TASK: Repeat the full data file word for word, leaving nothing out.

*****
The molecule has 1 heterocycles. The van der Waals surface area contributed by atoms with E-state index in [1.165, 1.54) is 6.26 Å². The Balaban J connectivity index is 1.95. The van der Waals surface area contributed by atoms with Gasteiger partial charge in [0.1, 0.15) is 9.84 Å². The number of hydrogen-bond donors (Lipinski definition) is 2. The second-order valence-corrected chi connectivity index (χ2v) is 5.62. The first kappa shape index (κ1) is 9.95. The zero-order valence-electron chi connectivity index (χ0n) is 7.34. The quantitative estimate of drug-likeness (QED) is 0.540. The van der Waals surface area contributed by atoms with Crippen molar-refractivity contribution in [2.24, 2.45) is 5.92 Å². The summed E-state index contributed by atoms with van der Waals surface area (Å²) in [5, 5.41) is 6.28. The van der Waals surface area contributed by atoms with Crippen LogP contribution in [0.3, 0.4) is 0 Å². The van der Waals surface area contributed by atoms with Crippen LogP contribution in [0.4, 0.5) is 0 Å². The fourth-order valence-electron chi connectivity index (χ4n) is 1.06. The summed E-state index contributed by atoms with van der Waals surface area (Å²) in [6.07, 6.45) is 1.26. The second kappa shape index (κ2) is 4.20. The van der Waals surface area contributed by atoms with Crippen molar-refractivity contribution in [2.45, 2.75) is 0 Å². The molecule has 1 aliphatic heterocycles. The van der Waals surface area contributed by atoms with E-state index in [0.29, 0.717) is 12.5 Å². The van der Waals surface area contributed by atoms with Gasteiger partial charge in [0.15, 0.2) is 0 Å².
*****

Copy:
The molecule has 1 heterocycles. The van der Waals surface area contributed by atoms with E-state index in [1.165, 1.54) is 6.26 Å². The Balaban J connectivity index is 1.95. The van der Waals surface area contributed by atoms with Gasteiger partial charge in [0.1, 0.15) is 9.84 Å². The number of hydrogen-bond donors (Lipinski definition) is 2. The second-order valence-corrected chi connectivity index (χ2v) is 5.62. The first kappa shape index (κ1) is 9.95. The zero-order valence-electron chi connectivity index (χ0n) is 7.34. The quantitative estimate of drug-likeness (QED) is 0.540. The van der Waals surface area contributed by atoms with Crippen molar-refractivity contribution in [2.24, 2.45) is 5.92 Å². The summed E-state index contributed by atoms with van der Waals surface area (Å²) in [5, 5.41) is 6.28. The van der Waals surface area contributed by atoms with Crippen LogP contribution in [0.3, 0.4) is 0 Å². The van der Waals surface area contributed by atoms with Crippen LogP contribution in [0.4, 0.5) is 0 Å². The fourth-order valence-electron chi connectivity index (χ4n) is 1.06. The summed E-state index contributed by atoms with van der Waals surface area (Å²) in [6.07, 6.45) is 1.26. The second kappa shape index (κ2) is 4.20. The van der Waals surface area contributed by atoms with Crippen molar-refractivity contribution in [2.45, 2.75) is 0 Å². The molecule has 1 aliphatic heterocycles. The van der Waals surface area contributed by atoms with E-state index in [0.29, 0.717) is 12.5 Å². The van der Waals surface area contributed by atoms with Gasteiger partial charge in [0.15, 0.2) is 0 Å².